The power of Cause Awareness Days (free Calendar included)
You may be big, you may be small, there’s an awareness day that’d benefit you all.
Awareness days provide nonprofits with major marketing opportunities. They give a chance to engage and educate your audience, pique the curiosity of potential volunteers and raise funds for your cause.
Here are some tips that will help your nonprofit leverage the power of these days and a printable Summer Calendar with the important events you shouldn't miss out on leveraging this Summer.
Think way ahead
Awareness days should be included in your yearly activity calendar. Just like any other campaign, correctly marketing your awareness days involves a fair amount of planning. You’d normally need at least 4 to 6 weeks of advance activity to be well-prepared.
Here’s an idea about some of the questions that you’d need to consider when planning an Awareness Campaign for your nonprofit. Do you have a landing page ready? Do you have the images for social media? Is all your research on point? In case you’re doing a video, did you choose the topic and the shooting location? Do you know how much time it will take you to edit the video? Are you planning to get the media involved? These are just a few of the details that you should keep in mind.
Planning gets things started, next you have to execute on them with precision, be active on the actual day of the campaign, and keep up the activity the day after.
What we mean is this - if you’re going to run a dedicated fundraising event, you’d have to report on your success and thank everyone who participated.
If you’re planning an awareness day and you’re intending to work with the media, you’ll have news reports and articles to share the next day. Keeping up the post-awareness day activity helps you start building relationships with the people whose attention you managed to capture during the campaign.
Start the buzz
Start promoting early – send out a “save the date” newsletter, start posting countdowns on social media, change your Twitter and Facebook cover photos, get in touch with volunteers and local businesses and ask them to spread the word. In order to be there for you, people need to know something major is coming up.
Talk with your staff, volunteers and board members and ask them to share the most moving and impactful stories. Ask your loyal donors what inspires them to give to your cause. Prepare catchy messages, impactful statistics, great visuals and moving videos in advance. This will help maximize the shareability of your content.
Define a clear communication goal and tell your supporters how they can help your cause. Don’t forget to share the campaign on all your communication channels. Also, post repeatedly and make sure you take the time zones and peak social engagement times into consideration.
Call for action
Invite supporters to share your social media posts, sign petitions, write letters to local or national authorities or sign up as volunteers - basically anything that serves the main goal of your campaign. Keep in mind that not all of them may be ready or able to make a donation. They need to know that you’d value any contribution, not just the financial one.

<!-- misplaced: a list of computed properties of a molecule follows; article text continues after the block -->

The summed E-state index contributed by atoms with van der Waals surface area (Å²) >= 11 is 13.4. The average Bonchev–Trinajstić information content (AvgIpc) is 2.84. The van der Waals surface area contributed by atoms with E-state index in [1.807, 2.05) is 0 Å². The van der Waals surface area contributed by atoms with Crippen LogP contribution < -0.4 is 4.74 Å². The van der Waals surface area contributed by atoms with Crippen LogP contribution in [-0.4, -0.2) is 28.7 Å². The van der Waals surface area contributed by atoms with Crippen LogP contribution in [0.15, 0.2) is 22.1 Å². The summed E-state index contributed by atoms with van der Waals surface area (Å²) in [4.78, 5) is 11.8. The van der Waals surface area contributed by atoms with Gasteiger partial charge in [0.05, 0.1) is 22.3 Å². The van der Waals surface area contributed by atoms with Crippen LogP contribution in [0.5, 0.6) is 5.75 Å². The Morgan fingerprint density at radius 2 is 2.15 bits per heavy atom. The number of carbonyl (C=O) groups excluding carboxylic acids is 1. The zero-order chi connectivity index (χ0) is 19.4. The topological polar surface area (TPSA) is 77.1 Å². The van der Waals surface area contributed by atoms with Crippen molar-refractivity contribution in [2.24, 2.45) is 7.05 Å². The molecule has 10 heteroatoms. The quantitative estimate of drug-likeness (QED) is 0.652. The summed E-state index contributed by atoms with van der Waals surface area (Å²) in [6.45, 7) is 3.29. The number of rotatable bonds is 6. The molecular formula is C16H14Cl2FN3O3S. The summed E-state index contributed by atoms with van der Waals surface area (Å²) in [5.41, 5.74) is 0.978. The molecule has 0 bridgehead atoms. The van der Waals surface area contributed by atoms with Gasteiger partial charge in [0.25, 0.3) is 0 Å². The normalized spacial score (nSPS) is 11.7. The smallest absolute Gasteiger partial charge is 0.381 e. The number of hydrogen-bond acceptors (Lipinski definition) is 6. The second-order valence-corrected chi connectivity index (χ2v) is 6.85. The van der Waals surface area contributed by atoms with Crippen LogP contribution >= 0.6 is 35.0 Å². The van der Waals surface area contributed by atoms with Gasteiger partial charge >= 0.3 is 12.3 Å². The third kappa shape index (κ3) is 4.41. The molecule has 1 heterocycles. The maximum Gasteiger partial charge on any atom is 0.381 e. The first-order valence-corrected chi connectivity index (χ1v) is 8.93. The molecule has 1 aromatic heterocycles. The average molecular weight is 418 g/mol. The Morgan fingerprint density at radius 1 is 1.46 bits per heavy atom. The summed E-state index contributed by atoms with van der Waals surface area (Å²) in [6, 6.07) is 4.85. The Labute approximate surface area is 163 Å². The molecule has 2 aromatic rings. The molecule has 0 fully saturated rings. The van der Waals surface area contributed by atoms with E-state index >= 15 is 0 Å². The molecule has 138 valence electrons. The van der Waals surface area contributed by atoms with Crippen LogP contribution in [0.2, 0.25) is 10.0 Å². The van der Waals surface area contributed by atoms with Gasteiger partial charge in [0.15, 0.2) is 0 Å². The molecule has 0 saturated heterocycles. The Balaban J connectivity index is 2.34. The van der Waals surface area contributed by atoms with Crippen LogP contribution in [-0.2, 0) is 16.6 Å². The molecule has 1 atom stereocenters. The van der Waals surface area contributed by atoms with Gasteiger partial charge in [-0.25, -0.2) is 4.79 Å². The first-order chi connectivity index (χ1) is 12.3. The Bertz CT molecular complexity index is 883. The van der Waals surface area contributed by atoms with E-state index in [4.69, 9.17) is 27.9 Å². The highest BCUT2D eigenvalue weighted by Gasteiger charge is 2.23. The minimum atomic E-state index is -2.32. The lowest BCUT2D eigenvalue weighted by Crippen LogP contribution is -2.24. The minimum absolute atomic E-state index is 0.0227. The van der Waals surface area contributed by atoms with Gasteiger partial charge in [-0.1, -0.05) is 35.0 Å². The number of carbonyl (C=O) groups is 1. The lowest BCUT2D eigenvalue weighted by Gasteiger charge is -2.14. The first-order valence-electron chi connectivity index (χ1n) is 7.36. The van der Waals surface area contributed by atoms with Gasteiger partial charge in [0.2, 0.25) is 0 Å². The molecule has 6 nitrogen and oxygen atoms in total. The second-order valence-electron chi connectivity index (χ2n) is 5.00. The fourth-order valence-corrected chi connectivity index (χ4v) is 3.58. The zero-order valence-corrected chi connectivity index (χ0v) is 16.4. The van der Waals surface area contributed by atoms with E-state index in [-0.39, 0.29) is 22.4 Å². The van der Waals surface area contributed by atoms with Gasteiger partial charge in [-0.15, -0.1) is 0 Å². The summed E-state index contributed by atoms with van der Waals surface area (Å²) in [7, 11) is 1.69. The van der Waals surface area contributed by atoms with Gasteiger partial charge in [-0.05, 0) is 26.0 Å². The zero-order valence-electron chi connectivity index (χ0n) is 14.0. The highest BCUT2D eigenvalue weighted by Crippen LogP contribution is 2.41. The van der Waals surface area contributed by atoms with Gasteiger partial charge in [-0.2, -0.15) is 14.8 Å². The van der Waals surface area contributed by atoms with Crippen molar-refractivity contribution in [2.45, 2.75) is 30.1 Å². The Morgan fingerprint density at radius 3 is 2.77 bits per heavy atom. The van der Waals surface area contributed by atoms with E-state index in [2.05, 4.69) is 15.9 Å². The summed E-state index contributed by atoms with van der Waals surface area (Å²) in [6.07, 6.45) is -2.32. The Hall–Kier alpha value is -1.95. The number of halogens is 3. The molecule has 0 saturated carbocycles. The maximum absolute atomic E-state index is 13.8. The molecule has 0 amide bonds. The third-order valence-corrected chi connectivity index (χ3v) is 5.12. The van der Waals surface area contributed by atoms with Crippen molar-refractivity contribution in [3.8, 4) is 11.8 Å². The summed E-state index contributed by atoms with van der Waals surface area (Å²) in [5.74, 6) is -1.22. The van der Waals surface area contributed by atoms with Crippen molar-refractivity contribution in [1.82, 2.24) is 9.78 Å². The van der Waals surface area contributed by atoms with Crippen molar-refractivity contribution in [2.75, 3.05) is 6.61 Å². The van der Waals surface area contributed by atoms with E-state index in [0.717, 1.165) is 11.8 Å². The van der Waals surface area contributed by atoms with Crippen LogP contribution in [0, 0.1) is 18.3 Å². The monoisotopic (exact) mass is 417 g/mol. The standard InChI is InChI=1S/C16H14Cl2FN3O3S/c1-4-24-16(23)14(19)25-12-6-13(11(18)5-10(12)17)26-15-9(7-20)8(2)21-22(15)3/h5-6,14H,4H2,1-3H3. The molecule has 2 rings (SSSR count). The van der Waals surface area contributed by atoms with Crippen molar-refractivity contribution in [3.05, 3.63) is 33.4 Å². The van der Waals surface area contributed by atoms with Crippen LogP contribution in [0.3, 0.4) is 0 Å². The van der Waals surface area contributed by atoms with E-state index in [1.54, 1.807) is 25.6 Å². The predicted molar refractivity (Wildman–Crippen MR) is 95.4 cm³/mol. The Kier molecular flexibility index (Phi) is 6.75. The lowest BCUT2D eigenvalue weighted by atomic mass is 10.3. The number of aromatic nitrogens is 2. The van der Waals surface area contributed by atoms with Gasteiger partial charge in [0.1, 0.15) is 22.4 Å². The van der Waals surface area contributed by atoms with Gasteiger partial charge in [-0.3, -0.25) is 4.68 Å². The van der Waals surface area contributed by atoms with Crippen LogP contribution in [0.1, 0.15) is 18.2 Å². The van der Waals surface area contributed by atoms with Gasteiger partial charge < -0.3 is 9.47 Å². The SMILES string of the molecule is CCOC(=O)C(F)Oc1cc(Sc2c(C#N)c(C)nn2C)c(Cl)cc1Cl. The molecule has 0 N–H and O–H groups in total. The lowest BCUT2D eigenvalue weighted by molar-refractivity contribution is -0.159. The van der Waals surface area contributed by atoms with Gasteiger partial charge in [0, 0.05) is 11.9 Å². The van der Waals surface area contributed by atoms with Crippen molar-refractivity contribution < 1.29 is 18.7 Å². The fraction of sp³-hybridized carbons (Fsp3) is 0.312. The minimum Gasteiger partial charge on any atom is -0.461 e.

Say thank you
Awareness days are great opportunities to thank the people that have assisted you thus far – donors, ambassadors, employees, and volunteers. For example:
Thanks to you, this year we helped train 10 service dogs for children with disabilities.
With your help, we managed to build a school in rural Zimbabwe…
Donors love to know they were a part of your success. If you decided to organize an awareness day fundraiser, don’t forget to share your accomplishments during the next days and thank all who contributed.
Don’t have a dedicated awareness day?
There is a chance that your particular cause may not have a dedicated awareness day. Not to worry. There still are quite a few holidays and observances that bring attention to subjects that unite numerous nonprofits and cover multiple causes. World Wildlife Day, World Health Day, Malala Day are just some of the examples that come to mind. You should consider communicating on the days, events and public or religious holidays or observances that encourage generosity and good deeds. Need some extra ideas? National Good Neighbor Day, World Values Day and others… There are many ways to get the word out about the great work you’re doing!
How to get started?
Use a calendar to plan your activities in an efficient way.
Our calendar template contains the major cause-related awareness days, weeks and months, awareness days that are applicable to multiple causes, days and holidays that can be used to encourage giving, as well as the most important Federal and religious holidays and observances.
Time to start planning!